Managing Compressed-Gas Cylinders
Mishandled compressed-gas cylinders can rupture violently and release hazardous contents or become dangerous projectiles. Technicians must label cylinders properly, including the gas’s name and any related hazards, such as flammability or reactivity.
Managers can refer to the Compressed Gas Association — www.cganet.com — for specific requirements on handling and storing compressed gas. In general, cylinders must have several stamped markings, including:
• a top mark from the U.S. Department of Transportation or the International Code Council indicating pertinent regulations for the cylinder
• a second mark or serial number of the manufacturer, user or purchaser.
Cylinders should be stored in compatible groups, including flammables from oxidizers, corrosives from flammables, and full cylinders from empties. Empty cylinders should be clearly marked and stored as carefully as those that are full because they might contain residual gas. All cylinders must be segregated from corrosive vapors.
All compressed-gas cylinders must be stored in a secured, upright position. A clamp and belt or chain securing the cylinder to a wall between the cylinder’s “waist” and “shoulder” generally is suitable for this purpose. Workers should consider securing each cylinder individually, since using one restraint strap around several cylinders often is not effective. When moving cylinders, managers should use a cylinder cart and secure cylinders with a chain.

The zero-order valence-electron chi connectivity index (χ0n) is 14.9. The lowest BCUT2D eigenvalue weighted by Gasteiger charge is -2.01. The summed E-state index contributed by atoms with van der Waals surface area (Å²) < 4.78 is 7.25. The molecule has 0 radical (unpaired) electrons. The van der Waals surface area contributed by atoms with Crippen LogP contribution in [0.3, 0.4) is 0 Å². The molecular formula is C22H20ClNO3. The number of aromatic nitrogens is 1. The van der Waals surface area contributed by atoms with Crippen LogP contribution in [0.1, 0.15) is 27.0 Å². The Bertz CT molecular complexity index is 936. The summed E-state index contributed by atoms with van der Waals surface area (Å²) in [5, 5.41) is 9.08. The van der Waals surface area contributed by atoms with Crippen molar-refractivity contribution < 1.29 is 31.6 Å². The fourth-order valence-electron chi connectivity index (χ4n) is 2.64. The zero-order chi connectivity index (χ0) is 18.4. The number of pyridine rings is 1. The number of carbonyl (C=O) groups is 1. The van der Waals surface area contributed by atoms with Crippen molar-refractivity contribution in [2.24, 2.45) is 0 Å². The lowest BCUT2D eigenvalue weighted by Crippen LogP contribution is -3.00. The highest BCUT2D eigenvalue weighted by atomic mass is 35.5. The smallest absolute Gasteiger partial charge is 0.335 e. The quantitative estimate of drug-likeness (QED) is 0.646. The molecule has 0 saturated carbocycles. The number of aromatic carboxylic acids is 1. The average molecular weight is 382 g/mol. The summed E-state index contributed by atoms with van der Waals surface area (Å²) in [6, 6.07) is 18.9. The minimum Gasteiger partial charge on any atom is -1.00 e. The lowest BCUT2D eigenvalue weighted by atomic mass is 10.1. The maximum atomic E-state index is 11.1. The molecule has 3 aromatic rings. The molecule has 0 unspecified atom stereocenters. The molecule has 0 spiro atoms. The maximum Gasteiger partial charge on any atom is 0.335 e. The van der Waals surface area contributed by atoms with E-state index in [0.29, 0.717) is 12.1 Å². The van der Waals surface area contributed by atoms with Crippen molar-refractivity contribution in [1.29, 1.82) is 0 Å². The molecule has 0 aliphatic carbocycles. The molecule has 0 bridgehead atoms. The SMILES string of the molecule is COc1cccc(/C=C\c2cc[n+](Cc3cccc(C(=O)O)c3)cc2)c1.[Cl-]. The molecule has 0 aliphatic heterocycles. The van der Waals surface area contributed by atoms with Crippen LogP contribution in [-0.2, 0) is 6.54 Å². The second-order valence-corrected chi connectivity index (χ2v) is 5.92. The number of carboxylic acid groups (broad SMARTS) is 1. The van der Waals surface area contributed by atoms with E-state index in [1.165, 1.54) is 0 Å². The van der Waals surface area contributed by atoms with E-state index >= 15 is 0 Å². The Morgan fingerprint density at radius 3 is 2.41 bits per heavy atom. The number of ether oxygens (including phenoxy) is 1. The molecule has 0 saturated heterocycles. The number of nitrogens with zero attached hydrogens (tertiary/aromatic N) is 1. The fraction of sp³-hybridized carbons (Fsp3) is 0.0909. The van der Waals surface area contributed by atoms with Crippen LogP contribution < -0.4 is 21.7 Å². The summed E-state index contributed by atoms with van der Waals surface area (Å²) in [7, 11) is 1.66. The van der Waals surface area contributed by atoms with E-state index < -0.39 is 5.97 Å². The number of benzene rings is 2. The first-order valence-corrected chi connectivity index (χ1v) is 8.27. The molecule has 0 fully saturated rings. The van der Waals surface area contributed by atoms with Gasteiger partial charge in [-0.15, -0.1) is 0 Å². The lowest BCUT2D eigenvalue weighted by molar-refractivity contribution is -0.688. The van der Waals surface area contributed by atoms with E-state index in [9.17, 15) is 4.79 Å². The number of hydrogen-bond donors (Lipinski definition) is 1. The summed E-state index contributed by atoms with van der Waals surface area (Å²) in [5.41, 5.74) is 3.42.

During storage, workers should keep oxygen cylinders at least 20 feet from flammable-gas cylinders or combustible materials. If this is not possible, workers must separate them with a non-combustible barrier at least 5 feet high with a fire rating of at least 30 minutes. Valves must be closed, with protective caps in place when the cylinder is empty or not in use.
Finally, workers should store cylinders in well-ventilated areas designated and marked for cylinders only. Managers can specify commercially available cylinder-storage containers and transportation carts, which can address compressed-cylinder regulations.